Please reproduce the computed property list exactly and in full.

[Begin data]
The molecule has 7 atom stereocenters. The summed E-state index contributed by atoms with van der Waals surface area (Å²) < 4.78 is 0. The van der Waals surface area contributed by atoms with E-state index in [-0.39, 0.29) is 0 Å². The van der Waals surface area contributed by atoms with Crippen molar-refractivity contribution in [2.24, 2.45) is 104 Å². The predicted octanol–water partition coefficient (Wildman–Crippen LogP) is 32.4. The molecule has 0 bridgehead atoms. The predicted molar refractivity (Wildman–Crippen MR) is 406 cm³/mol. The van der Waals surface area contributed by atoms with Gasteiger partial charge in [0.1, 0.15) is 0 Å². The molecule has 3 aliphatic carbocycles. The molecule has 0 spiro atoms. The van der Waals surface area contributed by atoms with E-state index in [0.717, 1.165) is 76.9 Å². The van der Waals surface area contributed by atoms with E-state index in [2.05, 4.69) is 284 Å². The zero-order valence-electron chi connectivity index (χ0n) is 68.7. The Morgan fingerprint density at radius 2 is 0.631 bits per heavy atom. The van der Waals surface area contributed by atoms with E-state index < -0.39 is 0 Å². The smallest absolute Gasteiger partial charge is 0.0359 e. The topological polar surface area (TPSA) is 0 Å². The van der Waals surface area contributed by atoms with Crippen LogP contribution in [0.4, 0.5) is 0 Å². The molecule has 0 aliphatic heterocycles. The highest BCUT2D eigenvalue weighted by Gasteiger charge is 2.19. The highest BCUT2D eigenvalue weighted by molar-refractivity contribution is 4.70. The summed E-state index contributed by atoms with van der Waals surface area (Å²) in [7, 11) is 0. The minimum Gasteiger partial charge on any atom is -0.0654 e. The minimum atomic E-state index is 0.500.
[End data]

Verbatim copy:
The molecule has 7 atom stereocenters. The summed E-state index contributed by atoms with van der Waals surface area (Å²) < 4.78 is 0. The van der Waals surface area contributed by atoms with E-state index in [-0.39, 0.29) is 0 Å². The van der Waals surface area contributed by atoms with Crippen molar-refractivity contribution in [2.24, 2.45) is 104 Å². The predicted octanol–water partition coefficient (Wildman–Crippen LogP) is 32.4. The molecule has 0 bridgehead atoms. The predicted molar refractivity (Wildman–Crippen MR) is 406 cm³/mol. The van der Waals surface area contributed by atoms with Gasteiger partial charge in [0.1, 0.15) is 0 Å². The molecule has 3 aliphatic carbocycles. The molecule has 0 spiro atoms. The van der Waals surface area contributed by atoms with E-state index in [0.717, 1.165) is 76.9 Å². The van der Waals surface area contributed by atoms with E-state index in [2.05, 4.69) is 284 Å². The zero-order valence-electron chi connectivity index (χ0n) is 68.7. The Morgan fingerprint density at radius 2 is 0.631 bits per heavy atom. The van der Waals surface area contributed by atoms with E-state index < -0.39 is 0 Å². The smallest absolute Gasteiger partial charge is 0.0359 e. The topological polar surface area (TPSA) is 0 Å². The van der Waals surface area contributed by atoms with Crippen LogP contribution in [0.4, 0.5) is 0 Å². The molecule has 0 aliphatic heterocycles. The highest BCUT2D eigenvalue weighted by Gasteiger charge is 2.19. The highest BCUT2D eigenvalue weighted by molar-refractivity contribution is 4.70. The summed E-state index contributed by atoms with van der Waals surface area (Å²) in [7, 11) is 0. The minimum Gasteiger partial charge on any atom is -0.0654 e. The minimum atomic E-state index is 0.500.